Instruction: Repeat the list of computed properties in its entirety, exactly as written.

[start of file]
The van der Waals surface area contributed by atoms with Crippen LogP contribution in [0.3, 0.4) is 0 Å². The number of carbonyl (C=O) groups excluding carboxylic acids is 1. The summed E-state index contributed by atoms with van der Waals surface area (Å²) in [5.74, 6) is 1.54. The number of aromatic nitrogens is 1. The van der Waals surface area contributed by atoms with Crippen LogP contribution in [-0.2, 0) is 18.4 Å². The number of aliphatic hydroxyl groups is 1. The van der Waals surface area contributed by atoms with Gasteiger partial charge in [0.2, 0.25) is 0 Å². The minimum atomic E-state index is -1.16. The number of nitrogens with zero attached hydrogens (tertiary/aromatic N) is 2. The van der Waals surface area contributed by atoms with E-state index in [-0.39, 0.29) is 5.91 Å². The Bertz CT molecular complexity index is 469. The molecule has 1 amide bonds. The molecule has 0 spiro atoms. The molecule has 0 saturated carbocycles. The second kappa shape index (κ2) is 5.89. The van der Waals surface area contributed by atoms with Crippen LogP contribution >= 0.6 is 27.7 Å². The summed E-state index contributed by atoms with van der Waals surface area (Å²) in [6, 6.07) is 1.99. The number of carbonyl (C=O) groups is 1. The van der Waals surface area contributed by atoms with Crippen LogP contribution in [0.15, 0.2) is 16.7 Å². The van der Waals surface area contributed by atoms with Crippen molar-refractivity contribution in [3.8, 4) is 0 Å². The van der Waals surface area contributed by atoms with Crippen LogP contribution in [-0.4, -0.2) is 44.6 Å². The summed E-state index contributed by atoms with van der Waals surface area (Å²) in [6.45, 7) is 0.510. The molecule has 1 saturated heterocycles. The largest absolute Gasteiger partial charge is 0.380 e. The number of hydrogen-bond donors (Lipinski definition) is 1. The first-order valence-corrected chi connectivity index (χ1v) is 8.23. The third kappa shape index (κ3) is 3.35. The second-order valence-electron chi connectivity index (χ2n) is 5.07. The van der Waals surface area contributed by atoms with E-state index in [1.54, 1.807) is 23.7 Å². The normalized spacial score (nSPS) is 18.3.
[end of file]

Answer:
The van der Waals surface area contributed by atoms with Crippen LogP contribution in [0.3, 0.4) is 0 Å². The number of carbonyl (C=O) groups excluding carboxylic acids is 1. The summed E-state index contributed by atoms with van der Waals surface area (Å²) in [5.74, 6) is 1.54. The number of aromatic nitrogens is 1. The van der Waals surface area contributed by atoms with Crippen LogP contribution in [-0.2, 0) is 18.4 Å². The number of aliphatic hydroxyl groups is 1. The van der Waals surface area contributed by atoms with Gasteiger partial charge in [0.2, 0.25) is 0 Å². The minimum atomic E-state index is -1.16. The number of nitrogens with zero attached hydrogens (tertiary/aromatic N) is 2. The van der Waals surface area contributed by atoms with E-state index in [-0.39, 0.29) is 5.91 Å². The Bertz CT molecular complexity index is 469. The molecule has 1 amide bonds. The molecule has 0 spiro atoms. The molecule has 0 saturated carbocycles. The second kappa shape index (κ2) is 5.89. The van der Waals surface area contributed by atoms with Crippen LogP contribution >= 0.6 is 27.7 Å². The summed E-state index contributed by atoms with van der Waals surface area (Å²) in [6, 6.07) is 1.99. The number of carbonyl (C=O) groups is 1. The van der Waals surface area contributed by atoms with Crippen LogP contribution in [0.15, 0.2) is 16.7 Å². The van der Waals surface area contributed by atoms with Crippen molar-refractivity contribution in [3.8, 4) is 0 Å². The van der Waals surface area contributed by atoms with Crippen LogP contribution in [-0.4, -0.2) is 44.6 Å². The summed E-state index contributed by atoms with van der Waals surface area (Å²) in [6.45, 7) is 0.510. The molecule has 1 saturated heterocycles. The largest absolute Gasteiger partial charge is 0.380 e. The number of hydrogen-bond donors (Lipinski definition) is 1. The first-order valence-corrected chi connectivity index (χ1v) is 8.23. The third kappa shape index (κ3) is 3.35. The second-order valence-electron chi connectivity index (χ2n) is 5.07. The van der Waals surface area contributed by atoms with E-state index in [1.54, 1.807) is 23.7 Å². The normalized spacial score (nSPS) is 18.3.